OK Go, Of the Blue Colour of the Sky album review

OK Go, Of The Blue Colour Of The Sky reviewTreadmills not required!

OK Go has gained a reputation for being the band that does the cool videos, but in its new album, Of The Blue Colour Of The Sky, it has evolved into the band that has delivered the surprise album of 2010. Sadly it seems to have gone slightly undetected by the music media, but that just makes it all the better. Unique and filled with a great range of tracks, OK Go has put together an intelligent LP that gives the band new credibility.


Starting out with random noises and a dirty bass line, WTF? introduces the funky tones that make up large parts of the record. It also introduces the first of a few moments of madness that nearly ruin the album. Out of nowhere, mid way through, a rubbish tapping riff stands out like a shiv in the neck. Despite this, the song just about stays on the right side of cool, and a complete reprieve is waiting in the Flaming Lips-esque This Too Shall Pass, which is perhaps the best track on the album.

The good times roll on with All Is Not Lost, the thought of which alone is enough to make you want to put the album on one more time. With dreamlike textures and a stand out chorus, it’s a nugget of perfection.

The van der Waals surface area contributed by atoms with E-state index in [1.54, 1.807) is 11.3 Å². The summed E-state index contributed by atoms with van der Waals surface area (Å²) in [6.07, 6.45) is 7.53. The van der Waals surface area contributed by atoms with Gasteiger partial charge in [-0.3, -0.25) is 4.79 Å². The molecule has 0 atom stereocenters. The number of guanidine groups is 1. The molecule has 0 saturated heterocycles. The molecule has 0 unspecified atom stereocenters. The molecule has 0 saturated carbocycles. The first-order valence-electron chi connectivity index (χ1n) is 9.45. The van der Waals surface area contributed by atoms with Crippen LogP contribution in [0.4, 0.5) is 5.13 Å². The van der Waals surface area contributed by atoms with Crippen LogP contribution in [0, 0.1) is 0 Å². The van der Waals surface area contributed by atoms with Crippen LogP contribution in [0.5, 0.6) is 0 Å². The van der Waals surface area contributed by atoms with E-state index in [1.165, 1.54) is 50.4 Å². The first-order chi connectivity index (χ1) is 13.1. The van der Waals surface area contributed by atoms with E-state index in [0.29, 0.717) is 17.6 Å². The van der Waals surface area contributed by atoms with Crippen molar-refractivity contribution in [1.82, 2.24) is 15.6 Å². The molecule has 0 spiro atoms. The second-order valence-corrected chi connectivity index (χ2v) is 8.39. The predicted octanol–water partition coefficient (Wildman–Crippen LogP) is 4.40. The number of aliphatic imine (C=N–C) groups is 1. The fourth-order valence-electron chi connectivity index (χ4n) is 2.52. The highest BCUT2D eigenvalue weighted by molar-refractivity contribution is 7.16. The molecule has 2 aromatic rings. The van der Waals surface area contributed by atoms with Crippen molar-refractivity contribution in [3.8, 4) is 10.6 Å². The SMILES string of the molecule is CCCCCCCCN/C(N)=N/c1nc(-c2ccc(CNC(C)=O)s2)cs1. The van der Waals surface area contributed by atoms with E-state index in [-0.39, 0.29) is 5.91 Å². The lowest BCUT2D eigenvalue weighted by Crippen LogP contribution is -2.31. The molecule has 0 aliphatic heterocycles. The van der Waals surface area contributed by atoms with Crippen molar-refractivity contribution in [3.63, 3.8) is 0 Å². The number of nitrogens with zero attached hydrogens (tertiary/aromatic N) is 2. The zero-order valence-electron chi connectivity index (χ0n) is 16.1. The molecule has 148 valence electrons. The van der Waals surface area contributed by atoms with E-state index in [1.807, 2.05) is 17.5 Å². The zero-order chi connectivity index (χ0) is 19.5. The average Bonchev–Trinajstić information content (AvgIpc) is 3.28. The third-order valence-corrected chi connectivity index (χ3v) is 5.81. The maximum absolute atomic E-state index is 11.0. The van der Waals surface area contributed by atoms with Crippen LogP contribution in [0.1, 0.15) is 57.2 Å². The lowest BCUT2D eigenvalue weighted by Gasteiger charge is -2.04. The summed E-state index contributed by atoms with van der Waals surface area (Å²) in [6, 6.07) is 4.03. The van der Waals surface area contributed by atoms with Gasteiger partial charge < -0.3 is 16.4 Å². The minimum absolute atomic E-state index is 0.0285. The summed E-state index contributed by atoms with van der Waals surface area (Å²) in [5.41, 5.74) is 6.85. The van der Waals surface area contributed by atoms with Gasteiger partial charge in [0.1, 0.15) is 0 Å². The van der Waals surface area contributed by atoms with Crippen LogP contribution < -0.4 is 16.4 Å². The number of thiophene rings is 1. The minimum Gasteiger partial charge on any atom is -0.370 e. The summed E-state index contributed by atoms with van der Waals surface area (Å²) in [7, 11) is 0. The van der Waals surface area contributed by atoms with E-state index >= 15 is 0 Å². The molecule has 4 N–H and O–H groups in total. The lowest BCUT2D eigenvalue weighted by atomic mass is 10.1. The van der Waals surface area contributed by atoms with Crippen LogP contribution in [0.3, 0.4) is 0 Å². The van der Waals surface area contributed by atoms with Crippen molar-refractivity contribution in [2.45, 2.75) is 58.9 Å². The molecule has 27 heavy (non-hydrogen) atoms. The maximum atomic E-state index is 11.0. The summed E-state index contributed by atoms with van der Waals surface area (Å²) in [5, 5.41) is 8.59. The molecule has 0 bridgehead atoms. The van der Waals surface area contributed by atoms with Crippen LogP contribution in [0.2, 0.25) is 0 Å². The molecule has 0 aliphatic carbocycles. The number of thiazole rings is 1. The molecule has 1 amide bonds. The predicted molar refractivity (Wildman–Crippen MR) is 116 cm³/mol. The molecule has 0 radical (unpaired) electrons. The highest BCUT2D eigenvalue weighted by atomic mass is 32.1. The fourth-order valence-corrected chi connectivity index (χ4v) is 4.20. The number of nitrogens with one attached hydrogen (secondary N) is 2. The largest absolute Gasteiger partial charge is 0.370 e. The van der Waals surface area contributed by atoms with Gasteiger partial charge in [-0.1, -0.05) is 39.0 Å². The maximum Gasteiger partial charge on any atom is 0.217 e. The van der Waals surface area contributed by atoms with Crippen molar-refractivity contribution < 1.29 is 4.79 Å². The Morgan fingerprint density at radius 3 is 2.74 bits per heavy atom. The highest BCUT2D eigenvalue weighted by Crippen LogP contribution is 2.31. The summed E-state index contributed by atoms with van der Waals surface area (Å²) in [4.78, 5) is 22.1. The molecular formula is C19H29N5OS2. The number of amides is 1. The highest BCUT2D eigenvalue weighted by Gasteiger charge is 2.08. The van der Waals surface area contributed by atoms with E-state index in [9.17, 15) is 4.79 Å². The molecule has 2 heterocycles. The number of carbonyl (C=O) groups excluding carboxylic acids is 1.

The Lips service continues with the fuzzed up bass on Needing/Getting, which features some supped-up Spanish guitar rhythm and a class flash of feedback.

Skyscrapers is a bluesy, melancholic tune with a funked-up chorus that gets a Howard Moon like head bob every single time, but it’s slightly tainted by the second rusty stab of daftness where Damien Kulash bangs out some stupidly high pitch vocals that don’t really work.

White Knuckles brings the funk and is followed up by I Want You So Bad I Can’t Breath, which is OK, but a diversion from the rest of Of The Blue Colour Of The Sky.


Things get right back on track, though, with the electro-bleep End Love, and then Before The Earth Was Round follows it up with well-placed digital-love computer vocals.

Last Leaf is lo-fi acoustic, adding to the depth of the album, which is bolstered by Back From Kathmandu, a pots and pans stomp that gives a lot of credibility to the back end of the album. The interludes of strings and acoustic wheedling are genius.

While You Were Asleep is a slow, atmospheric dream with more comparisons to The Flaming Lips. The drums are a bit too weak, but that’s not enough to take away from what is a good song.

In The Glass is a dark end note to the album with lyrics including “every day was the same, still praying for rain”. Finishing on a storm of synth noise, it brings together a beast of an album.

Of The Blue Colour Of The Sky will probably continue to go unnoticed by the vast majority of the blinkered masses, but it makes every listen all the better. Slightly flawed, it’s a drop of style in a churning sea.

OK Go, Of The Blue Colour Of The Sky review: 4/5

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